Pick your team at the beginning. Since the RFP landed on your desk, you are the lead for the response and you will be responsible for making key decisions. An RFP typically asks about who specifically would do the work. The RFP will require varying subsets of information about each team member. It is important to determine up front your staffing plan and to make sure the team members are on board and ready to contribute content as needed.
Actively participate in the process. Your marketing and business development professionals can help with formatting, standard verbiage and research, but as the attorney who will coordinate the service and delivery, you will have to provide strategy, plans and insight. The final document must exhibit your expertise, knowledge and experience.
Follow all instructions. Do not deviate from the directions in the RFP. If the issuer wants the response in a spreadsheet, that is what you produce. If the issuer wants the response uploaded to an online portal, use the technology. If the issuer wants questions answered in a particular order, then you go down the line. Even if the questions appear to be the same, answer them as asked.
Focus on the buyer. Make your strategy less about you; rather, focus on the buyer’s needs. Do not underestimate that the issuer asked for exactly what they require. Nothing more and nothing less. If in doubt about the requirements, ask for clarification during the allotted period.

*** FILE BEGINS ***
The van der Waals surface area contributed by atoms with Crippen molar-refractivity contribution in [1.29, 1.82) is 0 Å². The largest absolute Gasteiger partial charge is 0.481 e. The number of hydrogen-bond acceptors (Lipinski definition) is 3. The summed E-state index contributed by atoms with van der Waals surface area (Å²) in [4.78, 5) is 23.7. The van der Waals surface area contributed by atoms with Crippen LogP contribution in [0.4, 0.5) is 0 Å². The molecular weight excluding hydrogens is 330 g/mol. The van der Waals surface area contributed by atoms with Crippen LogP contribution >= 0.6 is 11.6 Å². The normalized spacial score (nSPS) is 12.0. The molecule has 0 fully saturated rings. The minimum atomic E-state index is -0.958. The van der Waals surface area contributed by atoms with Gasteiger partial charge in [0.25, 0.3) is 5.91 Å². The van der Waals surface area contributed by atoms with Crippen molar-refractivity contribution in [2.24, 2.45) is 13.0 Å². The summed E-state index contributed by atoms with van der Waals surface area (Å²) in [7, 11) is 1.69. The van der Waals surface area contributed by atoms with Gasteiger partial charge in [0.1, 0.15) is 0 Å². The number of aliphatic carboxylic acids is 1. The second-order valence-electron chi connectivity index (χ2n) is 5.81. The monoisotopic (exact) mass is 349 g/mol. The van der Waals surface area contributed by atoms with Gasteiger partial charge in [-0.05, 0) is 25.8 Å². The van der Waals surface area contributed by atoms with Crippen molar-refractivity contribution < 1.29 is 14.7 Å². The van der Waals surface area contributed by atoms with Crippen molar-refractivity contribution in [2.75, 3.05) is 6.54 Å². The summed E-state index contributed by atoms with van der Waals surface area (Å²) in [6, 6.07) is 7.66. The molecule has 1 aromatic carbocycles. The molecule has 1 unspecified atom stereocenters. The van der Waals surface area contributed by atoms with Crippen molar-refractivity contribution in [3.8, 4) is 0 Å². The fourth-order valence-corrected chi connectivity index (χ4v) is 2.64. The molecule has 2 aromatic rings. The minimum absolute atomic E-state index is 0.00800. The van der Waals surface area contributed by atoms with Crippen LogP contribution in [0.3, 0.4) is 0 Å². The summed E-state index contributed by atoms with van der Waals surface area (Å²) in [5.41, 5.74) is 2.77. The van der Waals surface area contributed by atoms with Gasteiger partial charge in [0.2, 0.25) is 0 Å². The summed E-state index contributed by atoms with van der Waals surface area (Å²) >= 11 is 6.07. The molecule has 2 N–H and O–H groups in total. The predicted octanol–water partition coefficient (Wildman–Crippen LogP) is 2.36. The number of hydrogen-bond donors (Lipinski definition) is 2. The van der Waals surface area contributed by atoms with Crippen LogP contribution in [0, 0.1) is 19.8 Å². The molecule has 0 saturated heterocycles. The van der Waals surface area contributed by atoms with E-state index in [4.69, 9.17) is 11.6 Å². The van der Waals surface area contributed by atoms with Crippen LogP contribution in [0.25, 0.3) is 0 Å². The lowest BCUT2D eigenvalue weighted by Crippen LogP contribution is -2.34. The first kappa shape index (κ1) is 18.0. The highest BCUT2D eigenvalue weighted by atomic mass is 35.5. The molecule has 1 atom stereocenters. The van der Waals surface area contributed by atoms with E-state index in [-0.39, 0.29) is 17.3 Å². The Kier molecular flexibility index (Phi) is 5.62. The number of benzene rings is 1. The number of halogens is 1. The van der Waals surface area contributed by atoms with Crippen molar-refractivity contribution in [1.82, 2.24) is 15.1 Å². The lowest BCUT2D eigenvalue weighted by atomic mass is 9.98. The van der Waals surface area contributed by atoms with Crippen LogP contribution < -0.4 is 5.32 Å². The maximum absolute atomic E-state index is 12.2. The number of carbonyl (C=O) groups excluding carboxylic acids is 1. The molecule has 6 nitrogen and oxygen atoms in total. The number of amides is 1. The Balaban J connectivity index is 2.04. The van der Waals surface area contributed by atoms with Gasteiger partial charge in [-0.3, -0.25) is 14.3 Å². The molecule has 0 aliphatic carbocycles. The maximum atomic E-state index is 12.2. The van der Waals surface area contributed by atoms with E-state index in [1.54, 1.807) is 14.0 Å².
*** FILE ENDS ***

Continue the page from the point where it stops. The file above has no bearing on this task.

Be specific. Having the right information, demonstrating a solid strategy, and delivering the response in the manner requested will demonstrate that, among your competitors, you are the best option for serving the issuer’s needs. As noted earlier, you must answer the questions that are posed, but there are six things to keep in mind as you weave the themes throughout your response:
- Service: What are you offering?
- Process: How are you going to deliver it?
- Advantage: How do your services and processes benefit the buyer?
- Differentiation: What can you bring that the competition can’t?
- Evidence: Why should the buyer believe you?
- Price: How much will it cost?
A thorough and well-prepared response to an RFP is always welcome and appreciated by buyers and their procurement teams. In the same vein, a poor RFP response is an encumbrance that takes up valuable time, money and energy on both the buyer’s side and yours. This can all be avoided by following the above recommendations.
Not having a structured and defined RFP response process contributes to missteps. Having a strategic approach will put your organization in a class of its own. You will avoid missteps if you have a process, are able to collaborate, are selective, adhere to the RFP requirements, focus on the buyer, staff correctly and bring value through your pricing strategy.
This article does not cover all the variables that crop up when responding to RFPs, but these are some of the primary components of the process that can lead to a fruitful result. Many of these same principles can be applied when preparing a pitch to a potential client that is the result of your business development efforts outside of an RFP.
Kevin L. Sullivan is a member of the board of directors of the Legal Marketing Association and chief marketing officer at Fisher & Phillips, a national labor and employment law firm. Maxine Wilson is a client development manager at the firm, where she manages the RFP response strategy and content development process.